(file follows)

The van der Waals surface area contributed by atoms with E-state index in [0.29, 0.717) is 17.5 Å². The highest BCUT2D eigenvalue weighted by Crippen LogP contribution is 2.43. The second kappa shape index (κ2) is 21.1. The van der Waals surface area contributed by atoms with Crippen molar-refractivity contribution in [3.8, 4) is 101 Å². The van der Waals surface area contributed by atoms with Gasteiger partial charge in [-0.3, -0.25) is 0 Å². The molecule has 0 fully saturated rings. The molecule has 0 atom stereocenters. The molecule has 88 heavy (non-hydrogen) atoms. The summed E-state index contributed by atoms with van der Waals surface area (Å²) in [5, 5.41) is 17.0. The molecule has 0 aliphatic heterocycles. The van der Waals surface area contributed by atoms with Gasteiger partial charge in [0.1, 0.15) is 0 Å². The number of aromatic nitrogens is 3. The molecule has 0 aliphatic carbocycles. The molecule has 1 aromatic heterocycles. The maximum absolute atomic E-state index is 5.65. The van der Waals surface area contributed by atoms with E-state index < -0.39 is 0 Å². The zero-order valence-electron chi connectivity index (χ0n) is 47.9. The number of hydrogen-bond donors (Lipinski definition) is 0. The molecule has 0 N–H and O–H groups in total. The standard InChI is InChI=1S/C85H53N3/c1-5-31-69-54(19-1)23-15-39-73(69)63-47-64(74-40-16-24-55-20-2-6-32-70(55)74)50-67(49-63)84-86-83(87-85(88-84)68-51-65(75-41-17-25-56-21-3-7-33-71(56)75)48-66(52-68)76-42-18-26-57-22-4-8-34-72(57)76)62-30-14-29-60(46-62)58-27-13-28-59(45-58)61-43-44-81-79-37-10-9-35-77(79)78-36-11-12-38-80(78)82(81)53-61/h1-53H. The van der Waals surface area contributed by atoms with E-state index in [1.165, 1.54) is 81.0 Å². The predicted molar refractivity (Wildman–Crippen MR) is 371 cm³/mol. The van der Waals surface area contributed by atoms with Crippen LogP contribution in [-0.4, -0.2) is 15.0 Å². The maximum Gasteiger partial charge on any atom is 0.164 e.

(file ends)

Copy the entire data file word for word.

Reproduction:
The van der Waals surface area contributed by atoms with E-state index in [0.29, 0.717) is 17.5 Å². The highest BCUT2D eigenvalue weighted by Crippen LogP contribution is 2.43. The second kappa shape index (κ2) is 21.1. The van der Waals surface area contributed by atoms with Crippen molar-refractivity contribution in [3.8, 4) is 101 Å². The van der Waals surface area contributed by atoms with Gasteiger partial charge in [-0.3, -0.25) is 0 Å². The molecule has 0 fully saturated rings. The molecule has 0 atom stereocenters. The molecule has 88 heavy (non-hydrogen) atoms. The summed E-state index contributed by atoms with van der Waals surface area (Å²) in [5, 5.41) is 17.0. The molecule has 0 aliphatic heterocycles. The van der Waals surface area contributed by atoms with Gasteiger partial charge in [0.1, 0.15) is 0 Å². The number of aromatic nitrogens is 3. The molecule has 0 aliphatic carbocycles. The molecule has 1 aromatic heterocycles. The maximum absolute atomic E-state index is 5.65. The van der Waals surface area contributed by atoms with E-state index < -0.39 is 0 Å². The zero-order valence-electron chi connectivity index (χ0n) is 47.9. The number of hydrogen-bond donors (Lipinski definition) is 0. The molecule has 0 N–H and O–H groups in total. The standard InChI is InChI=1S/C85H53N3/c1-5-31-69-54(19-1)23-15-39-73(69)63-47-64(74-40-16-24-55-20-2-6-32-70(55)74)50-67(49-63)84-86-83(87-85(88-84)68-51-65(75-41-17-25-56-21-3-7-33-71(56)75)48-66(52-68)76-42-18-26-57-22-4-8-34-72(57)76)62-30-14-29-60(46-62)58-27-13-28-59(45-58)61-43-44-81-79-37-10-9-35-77(79)78-36-11-12-38-80(78)82(81)53-61/h1-53H. The van der Waals surface area contributed by atoms with E-state index in [1.165, 1.54) is 81.0 Å². The predicted molar refractivity (Wildman–Crippen MR) is 371 cm³/mol. The van der Waals surface area contributed by atoms with Crippen LogP contribution in [-0.4, -0.2) is 15.0 Å². The maximum Gasteiger partial charge on any atom is 0.164 e.